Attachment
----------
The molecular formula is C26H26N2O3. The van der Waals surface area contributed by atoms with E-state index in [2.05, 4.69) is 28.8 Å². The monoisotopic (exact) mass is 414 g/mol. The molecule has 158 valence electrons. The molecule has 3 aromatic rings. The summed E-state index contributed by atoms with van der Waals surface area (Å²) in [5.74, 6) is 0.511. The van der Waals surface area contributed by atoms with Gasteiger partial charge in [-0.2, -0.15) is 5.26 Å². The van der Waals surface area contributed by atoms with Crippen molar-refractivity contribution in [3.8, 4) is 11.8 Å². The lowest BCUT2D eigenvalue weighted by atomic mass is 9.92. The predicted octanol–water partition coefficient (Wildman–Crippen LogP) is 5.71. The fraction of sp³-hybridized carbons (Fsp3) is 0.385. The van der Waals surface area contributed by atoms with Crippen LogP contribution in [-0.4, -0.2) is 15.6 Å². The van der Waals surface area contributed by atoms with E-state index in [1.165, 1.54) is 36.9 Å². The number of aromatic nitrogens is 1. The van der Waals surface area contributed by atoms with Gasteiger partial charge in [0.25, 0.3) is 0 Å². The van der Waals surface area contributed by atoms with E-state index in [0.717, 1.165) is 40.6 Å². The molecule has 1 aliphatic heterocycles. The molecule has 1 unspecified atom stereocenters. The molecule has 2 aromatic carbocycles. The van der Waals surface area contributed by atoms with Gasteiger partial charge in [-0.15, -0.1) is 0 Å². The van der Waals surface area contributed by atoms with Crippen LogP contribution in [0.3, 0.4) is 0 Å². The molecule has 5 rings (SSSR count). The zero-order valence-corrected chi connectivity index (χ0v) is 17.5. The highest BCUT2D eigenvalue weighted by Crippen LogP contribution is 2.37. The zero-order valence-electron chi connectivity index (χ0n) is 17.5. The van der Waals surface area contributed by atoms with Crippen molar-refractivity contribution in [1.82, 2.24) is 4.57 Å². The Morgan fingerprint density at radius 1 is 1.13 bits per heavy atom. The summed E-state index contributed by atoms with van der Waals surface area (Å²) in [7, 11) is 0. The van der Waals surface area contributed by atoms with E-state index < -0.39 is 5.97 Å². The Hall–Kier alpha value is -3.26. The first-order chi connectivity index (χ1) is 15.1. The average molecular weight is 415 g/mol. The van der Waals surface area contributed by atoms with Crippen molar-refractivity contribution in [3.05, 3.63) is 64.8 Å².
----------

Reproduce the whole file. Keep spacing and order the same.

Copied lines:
The molecular formula is C26H26N2O3. The van der Waals surface area contributed by atoms with E-state index in [2.05, 4.69) is 28.8 Å². The monoisotopic (exact) mass is 414 g/mol. The molecule has 158 valence electrons. The molecule has 3 aromatic rings. The summed E-state index contributed by atoms with van der Waals surface area (Å²) in [5.74, 6) is 0.511. The van der Waals surface area contributed by atoms with Gasteiger partial charge in [-0.2, -0.15) is 5.26 Å². The van der Waals surface area contributed by atoms with Crippen molar-refractivity contribution in [3.8, 4) is 11.8 Å². The lowest BCUT2D eigenvalue weighted by atomic mass is 9.92. The predicted octanol–water partition coefficient (Wildman–Crippen LogP) is 5.71. The fraction of sp³-hybridized carbons (Fsp3) is 0.385. The van der Waals surface area contributed by atoms with Crippen LogP contribution in [-0.4, -0.2) is 15.6 Å². The van der Waals surface area contributed by atoms with E-state index in [1.165, 1.54) is 36.9 Å². The number of aromatic nitrogens is 1. The van der Waals surface area contributed by atoms with Gasteiger partial charge in [0.25, 0.3) is 0 Å². The van der Waals surface area contributed by atoms with E-state index in [0.717, 1.165) is 40.6 Å². The molecule has 1 aliphatic heterocycles. The molecule has 1 unspecified atom stereocenters. The molecule has 2 aromatic carbocycles. The van der Waals surface area contributed by atoms with Gasteiger partial charge in [-0.15, -0.1) is 0 Å². The van der Waals surface area contributed by atoms with Crippen LogP contribution in [0.3, 0.4) is 0 Å². The molecule has 5 rings (SSSR count). The zero-order valence-corrected chi connectivity index (χ0v) is 17.5. The highest BCUT2D eigenvalue weighted by Crippen LogP contribution is 2.37. The zero-order valence-electron chi connectivity index (χ0n) is 17.5. The van der Waals surface area contributed by atoms with Crippen molar-refractivity contribution in [1.82, 2.24) is 4.57 Å². The Morgan fingerprint density at radius 1 is 1.13 bits per heavy atom. The summed E-state index contributed by atoms with van der Waals surface area (Å²) in [7, 11) is 0. The van der Waals surface area contributed by atoms with E-state index < -0.39 is 5.97 Å². The Hall–Kier alpha value is -3.26. The first-order chi connectivity index (χ1) is 15.1. The average molecular weight is 415 g/mol. The van der Waals surface area contributed by atoms with Crippen molar-refractivity contribution in [3.05, 3.63) is 64.8 Å².